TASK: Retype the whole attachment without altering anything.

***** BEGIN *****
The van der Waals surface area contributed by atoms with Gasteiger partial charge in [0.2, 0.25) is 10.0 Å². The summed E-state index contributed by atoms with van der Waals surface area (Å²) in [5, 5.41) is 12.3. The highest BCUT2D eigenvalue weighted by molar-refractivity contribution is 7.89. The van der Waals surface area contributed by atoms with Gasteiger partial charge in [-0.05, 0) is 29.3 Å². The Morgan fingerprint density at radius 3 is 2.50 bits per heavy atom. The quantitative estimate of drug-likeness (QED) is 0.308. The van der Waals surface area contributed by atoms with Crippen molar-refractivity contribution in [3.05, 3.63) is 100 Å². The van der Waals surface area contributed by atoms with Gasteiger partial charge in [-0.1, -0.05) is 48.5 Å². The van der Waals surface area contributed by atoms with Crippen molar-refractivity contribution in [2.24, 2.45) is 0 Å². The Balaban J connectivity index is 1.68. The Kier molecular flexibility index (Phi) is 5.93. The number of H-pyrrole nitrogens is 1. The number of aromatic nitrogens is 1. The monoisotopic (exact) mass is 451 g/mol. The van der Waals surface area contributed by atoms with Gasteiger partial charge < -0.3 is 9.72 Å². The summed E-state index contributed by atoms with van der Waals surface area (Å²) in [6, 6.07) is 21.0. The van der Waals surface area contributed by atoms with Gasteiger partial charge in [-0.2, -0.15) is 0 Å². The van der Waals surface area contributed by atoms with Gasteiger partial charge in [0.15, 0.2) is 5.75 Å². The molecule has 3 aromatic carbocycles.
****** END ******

The van der Waals surface area contributed by atoms with Gasteiger partial charge in [0.2, 0.25) is 10.0 Å². The summed E-state index contributed by atoms with van der Waals surface area (Å²) in [5, 5.41) is 12.3. The highest BCUT2D eigenvalue weighted by molar-refractivity contribution is 7.89. The van der Waals surface area contributed by atoms with Gasteiger partial charge in [-0.05, 0) is 29.3 Å². The Morgan fingerprint density at radius 3 is 2.50 bits per heavy atom. The quantitative estimate of drug-likeness (QED) is 0.308. The van der Waals surface area contributed by atoms with Crippen molar-refractivity contribution in [3.05, 3.63) is 100 Å². The van der Waals surface area contributed by atoms with Gasteiger partial charge in [-0.1, -0.05) is 48.5 Å². The van der Waals surface area contributed by atoms with Crippen molar-refractivity contribution in [2.24, 2.45) is 0 Å². The Balaban J connectivity index is 1.68. The Kier molecular flexibility index (Phi) is 5.93. The number of H-pyrrole nitrogens is 1. The number of aromatic nitrogens is 1. The monoisotopic (exact) mass is 451 g/mol. The van der Waals surface area contributed by atoms with Gasteiger partial charge < -0.3 is 9.72 Å². The summed E-state index contributed by atoms with van der Waals surface area (Å²) in [6, 6.07) is 21.0. The van der Waals surface area contributed by atoms with Gasteiger partial charge in [-0.2, -0.15) is 0 Å². The van der Waals surface area contributed by atoms with Gasteiger partial charge in [0.15, 0.2) is 5.75 Å². The molecule has 3 aromatic carbocycles.